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Friday, October 31, 2003

Democratic Senator Zell Miller of Georgia has announced that he will endorse and campaign for George W. Bush. This isn't too surprising, since Miller has long been considered one of the most conservative Democrats in the Senate and the most likely to switch parties. He will retire from the Senate next year, so his defection is unlikely to have any serious consequences for him.
--Posted at 11:07 AM | link

Thursday, October 30, 2003

The Service Employees International Union (SEIU)--the largest union in the AFL-CIO--has announced that it will support "Dean or no one." In other words, not Gephardt. The SEIU suggested that Gephardt is not a viable candidate, but it may have also liked Dean's health plan. The union's "litmus test" for an endorsement is a comprehensive health plan with an explanation of funding.
--Posted at 9:25 PM | link

The AP has an article explaining the concerns expressed about electronic touchscreen voting machines. There's also a shorter version that summarizes the major issues.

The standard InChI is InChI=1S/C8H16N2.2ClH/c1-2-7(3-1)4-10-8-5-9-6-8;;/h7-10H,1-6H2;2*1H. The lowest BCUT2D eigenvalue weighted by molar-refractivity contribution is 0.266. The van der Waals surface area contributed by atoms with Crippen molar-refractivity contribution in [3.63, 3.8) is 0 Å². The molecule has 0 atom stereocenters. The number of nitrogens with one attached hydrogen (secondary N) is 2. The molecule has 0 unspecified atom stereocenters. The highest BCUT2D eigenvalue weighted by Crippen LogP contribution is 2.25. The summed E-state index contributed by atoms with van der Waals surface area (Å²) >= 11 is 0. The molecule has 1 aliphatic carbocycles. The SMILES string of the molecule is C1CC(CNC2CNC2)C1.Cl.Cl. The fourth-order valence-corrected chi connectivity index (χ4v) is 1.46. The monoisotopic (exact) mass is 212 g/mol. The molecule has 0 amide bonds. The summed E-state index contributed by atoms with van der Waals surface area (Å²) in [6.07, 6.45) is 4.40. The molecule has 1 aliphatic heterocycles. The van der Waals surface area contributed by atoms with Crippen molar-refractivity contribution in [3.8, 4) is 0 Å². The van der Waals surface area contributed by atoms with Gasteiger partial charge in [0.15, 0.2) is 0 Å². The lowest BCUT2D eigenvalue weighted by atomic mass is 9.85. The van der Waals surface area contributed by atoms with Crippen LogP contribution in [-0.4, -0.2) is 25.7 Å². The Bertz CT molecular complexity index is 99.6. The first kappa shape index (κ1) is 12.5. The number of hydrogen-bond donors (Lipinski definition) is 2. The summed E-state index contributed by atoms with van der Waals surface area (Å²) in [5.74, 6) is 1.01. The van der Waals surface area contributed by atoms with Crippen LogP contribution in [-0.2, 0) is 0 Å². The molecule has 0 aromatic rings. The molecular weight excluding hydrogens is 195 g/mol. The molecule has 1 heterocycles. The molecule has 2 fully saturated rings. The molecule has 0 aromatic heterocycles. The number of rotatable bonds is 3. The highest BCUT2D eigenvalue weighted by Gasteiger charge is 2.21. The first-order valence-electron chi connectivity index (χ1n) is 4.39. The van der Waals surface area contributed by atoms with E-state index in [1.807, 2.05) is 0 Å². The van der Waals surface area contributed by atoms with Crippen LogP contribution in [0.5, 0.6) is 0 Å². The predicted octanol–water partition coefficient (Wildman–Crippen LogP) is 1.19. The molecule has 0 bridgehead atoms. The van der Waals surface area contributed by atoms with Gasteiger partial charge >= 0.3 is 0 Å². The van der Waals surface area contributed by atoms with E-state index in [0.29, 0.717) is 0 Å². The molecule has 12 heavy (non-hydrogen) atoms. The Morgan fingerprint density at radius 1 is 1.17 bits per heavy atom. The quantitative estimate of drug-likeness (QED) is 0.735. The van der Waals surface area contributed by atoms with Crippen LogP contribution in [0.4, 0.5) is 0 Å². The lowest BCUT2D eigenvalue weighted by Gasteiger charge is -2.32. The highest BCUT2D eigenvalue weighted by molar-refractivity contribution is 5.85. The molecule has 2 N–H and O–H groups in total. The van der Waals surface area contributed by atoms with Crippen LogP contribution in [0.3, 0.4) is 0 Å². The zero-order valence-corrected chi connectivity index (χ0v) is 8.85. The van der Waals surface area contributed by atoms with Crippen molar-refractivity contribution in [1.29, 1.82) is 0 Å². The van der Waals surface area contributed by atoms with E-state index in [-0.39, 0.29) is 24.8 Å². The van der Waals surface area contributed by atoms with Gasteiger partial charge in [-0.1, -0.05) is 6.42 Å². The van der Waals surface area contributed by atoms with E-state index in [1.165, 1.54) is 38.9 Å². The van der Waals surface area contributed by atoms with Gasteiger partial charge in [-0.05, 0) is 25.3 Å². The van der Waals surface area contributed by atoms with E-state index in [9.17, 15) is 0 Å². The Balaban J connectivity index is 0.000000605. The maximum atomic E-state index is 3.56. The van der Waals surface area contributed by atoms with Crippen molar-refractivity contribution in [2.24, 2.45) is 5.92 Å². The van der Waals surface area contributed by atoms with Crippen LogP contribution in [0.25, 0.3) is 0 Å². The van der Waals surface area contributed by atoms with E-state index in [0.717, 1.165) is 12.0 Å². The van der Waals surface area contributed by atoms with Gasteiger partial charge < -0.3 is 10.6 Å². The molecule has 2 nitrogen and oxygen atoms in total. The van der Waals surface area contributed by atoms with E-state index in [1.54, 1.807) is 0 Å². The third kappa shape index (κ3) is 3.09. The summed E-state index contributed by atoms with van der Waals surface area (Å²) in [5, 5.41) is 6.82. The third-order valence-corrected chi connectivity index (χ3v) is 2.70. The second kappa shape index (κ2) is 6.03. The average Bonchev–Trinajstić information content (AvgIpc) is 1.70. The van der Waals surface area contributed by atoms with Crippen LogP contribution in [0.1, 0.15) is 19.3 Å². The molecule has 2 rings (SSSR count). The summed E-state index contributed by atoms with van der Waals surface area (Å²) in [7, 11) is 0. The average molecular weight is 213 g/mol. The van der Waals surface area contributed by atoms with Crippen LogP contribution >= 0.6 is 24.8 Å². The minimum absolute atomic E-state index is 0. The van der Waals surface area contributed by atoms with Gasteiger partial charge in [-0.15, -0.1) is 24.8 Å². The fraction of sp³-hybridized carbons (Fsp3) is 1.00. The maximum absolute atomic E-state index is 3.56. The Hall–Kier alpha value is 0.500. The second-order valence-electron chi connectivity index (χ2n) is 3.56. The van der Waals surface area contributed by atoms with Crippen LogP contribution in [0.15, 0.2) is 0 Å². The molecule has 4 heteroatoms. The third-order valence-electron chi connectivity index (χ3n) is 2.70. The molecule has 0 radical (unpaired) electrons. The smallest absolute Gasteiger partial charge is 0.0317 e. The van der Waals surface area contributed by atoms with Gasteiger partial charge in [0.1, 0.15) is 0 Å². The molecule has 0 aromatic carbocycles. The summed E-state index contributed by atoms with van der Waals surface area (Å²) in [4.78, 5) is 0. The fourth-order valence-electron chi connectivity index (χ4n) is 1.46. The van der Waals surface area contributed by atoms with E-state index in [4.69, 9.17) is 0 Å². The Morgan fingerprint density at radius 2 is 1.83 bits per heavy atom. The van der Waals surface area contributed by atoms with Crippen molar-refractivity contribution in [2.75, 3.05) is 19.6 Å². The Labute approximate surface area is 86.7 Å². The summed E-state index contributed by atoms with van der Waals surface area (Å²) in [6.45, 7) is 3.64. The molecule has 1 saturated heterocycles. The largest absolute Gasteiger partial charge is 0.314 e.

--Posted at 9:20 PM | link

The lastest poll from Quinnipiac University has Clark leading the Democrats with 17 percent, tied with "Don't Know." Dean and Lieberman are tied for second with 13 percent, and Gephardt is close behind with 12 percent. Kerry has 10 percent, and the rest are single digits, in about the order you'd expect.

But if Hillary Clinton is thrown into the mix, she wins easily among Democrats with 43 percent, with Clark way behind at 10 percent. That's more fuel for the theory, which has become a minor obsession on the Right, that she'll end up running. But her numbers against George W. Bush are slightly worse than those of the other Democratic candidates.

I really wonder why Hillary Clinton is still in this poll. No other undeclared candidates are included. It made sense to put Clark in the polls before he entered the race, because he had not ruled out running. But Hillary Clinton has said that she won't run, and nothing I've seen suggests that she might change her mind. Gore was in the Quinnipiac poll last month, and it looks like they stopped asking about him this month. I guess they don't consider a Gore candidacy plausible anymore, but they haven't ruled out a Clinton run.